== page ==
As a poet, Parnell's work is marked by sweetness, refined sensibility, musical and fluent versification, and high moral tone. There are many faulty lines and awkward expressions, and there would have been more had not Pope revised the more important pieces. Pope, his junior by nine years, gave him much good advice, and the twenty poems which Pope published contain all by which his friend will be remembered. The best are ‘The Hermit,’ ‘The Fairy Tale,’ ‘The Night Piece on Death,’ ‘The Hymn to Contentment,’ and ‘Hesiod, or the Rise of Woman.’ Parnell was a careful student of Milton, and his writings influenced Young and Blair in one direction, and Goldsmith, Gay, and Collins in another. Some manuscript poems by Parnell, partly unpublished, are in the possession of Lord Congleton.
The first collective edition of Parnell's poems was that published by Pope in December 1721. In 1758 the ‘Posthumous Works of Dr. Thomas Parnell’ appeared, with what purported to be a certificate by Swift of their genuineness. There is no reason to doubt the authenticity of the pieces in this volume, but they add nothing to Parnell's fame. They consist chiefly of meditative and devotional verses, and of long paraphrases of Old Testament history in rhymed couplets. In 1770 Goldsmith republished Pope's collection, with two additional pieces which had appeared in the ‘Dublin Journal’ for 4 June 1726, and prefixed to the volume the first life of the poet, based on information derived from Sir John Parnell, the poet's nephew. An edition published in Glasgow in 1767 contained a number of ‘Variations,’ showing to what extent Pope corrected Parnell's work. Foulis printed a handsome folio edition in Glasgow in 1786, and some additional poems were included in Nichols's edition of the ‘Poets’ (for which Johnson wrote his ‘Lives’) in 1779. An edition with woodcuts by Bewick was published with the works of Oliver Goldsmith, 1795, 4to. The original Aldine edition appeared in 1833, with an introduction by the Rev. John Mitford; and in 1854 the Rev. R. A. Willmott edited, with critical notes, the ‘Poetical Works of Gray, Parnell, Collins, Green, and Warton.’ The new Aldine edition, 1894, is edited by the present writer.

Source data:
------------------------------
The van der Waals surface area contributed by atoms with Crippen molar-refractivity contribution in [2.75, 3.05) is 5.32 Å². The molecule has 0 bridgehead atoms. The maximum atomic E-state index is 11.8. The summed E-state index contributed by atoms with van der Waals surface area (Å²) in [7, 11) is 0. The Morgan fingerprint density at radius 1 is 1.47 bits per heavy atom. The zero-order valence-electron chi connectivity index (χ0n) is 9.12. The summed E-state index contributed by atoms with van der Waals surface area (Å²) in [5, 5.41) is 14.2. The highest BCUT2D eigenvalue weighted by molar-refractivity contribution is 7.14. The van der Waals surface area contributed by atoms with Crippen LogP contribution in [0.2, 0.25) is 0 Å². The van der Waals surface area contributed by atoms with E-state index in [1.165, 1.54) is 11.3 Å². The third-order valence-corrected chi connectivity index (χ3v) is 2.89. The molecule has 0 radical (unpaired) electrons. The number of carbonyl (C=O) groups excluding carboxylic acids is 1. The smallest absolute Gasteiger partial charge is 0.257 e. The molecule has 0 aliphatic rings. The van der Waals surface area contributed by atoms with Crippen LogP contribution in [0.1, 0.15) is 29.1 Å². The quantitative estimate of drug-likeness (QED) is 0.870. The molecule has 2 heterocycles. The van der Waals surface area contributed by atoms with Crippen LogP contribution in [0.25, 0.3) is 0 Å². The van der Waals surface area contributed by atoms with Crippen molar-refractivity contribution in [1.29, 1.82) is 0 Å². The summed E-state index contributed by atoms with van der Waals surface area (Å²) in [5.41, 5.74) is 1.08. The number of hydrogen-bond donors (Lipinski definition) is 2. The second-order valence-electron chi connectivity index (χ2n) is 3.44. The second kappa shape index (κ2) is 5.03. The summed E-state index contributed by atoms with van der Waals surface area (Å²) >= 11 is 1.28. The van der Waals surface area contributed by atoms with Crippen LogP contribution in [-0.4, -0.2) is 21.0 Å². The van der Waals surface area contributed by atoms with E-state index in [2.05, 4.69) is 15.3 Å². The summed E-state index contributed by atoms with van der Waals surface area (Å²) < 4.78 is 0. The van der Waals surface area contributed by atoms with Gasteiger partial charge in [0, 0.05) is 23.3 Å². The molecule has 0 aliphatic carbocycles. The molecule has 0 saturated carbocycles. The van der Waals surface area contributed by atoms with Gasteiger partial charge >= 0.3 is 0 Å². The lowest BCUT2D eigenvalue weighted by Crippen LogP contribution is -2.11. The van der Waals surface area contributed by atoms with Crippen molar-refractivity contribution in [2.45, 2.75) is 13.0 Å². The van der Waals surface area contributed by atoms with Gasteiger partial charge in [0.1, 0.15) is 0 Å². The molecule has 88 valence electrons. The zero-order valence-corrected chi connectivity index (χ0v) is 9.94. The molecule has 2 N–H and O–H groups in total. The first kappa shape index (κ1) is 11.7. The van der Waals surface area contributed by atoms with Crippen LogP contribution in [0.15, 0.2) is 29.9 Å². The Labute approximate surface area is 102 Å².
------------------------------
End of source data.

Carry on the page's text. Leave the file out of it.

A mezzotint portrait of the poet was engraved by Dixon in 1771, and Basire executed a small engraving for the 1773 Dublin edition of the ‘Poems.’ Other engravings will be found in Bell's edition, 1786, and the Aldine editions of 1833 and 1894. There is a marble bust in the library of Trinity College, Dublin.[Works cited; Swift's Works, ed. Scott; Pope's Works, ed. Elwin and Courthope; Johnson's Lives, ed. Cunningham; Nichols's Lit. Anecd. ii. 558, viii. 162, 296, 300; Spence's Anecdotes; Boswell's Life of Johnson; Ward's English Poets, iii. 133; Aitken's Life of Steele, and Life and Works of Arbuthnot; Drake's Essays illustrative of the Tatler, &c., iii. 182–200; Noble's Cont. of Granger, i. 259; Smith's British Mezzotint Portraits, p. 1741; Gent. Mag. xxviii. 282, xlix. 599; Notes and Queries, 1st ser. i. 427, iii. 135, 2nd ser. x. 141, 5th ser. viii. 485, 6th ser. viii. 509, 7th ser. xii. 467; Goldsmith's Works, ed. Cunningham, i. 111, iii. 438; Lascelles's Liber Mun. Publ. Hiberniæ; Playfair's British Family Antiquity, vol. ix. pp. cxvii–cxx; information from Mr. B. V. Keenan and the Rev. A. W. Ardagh.]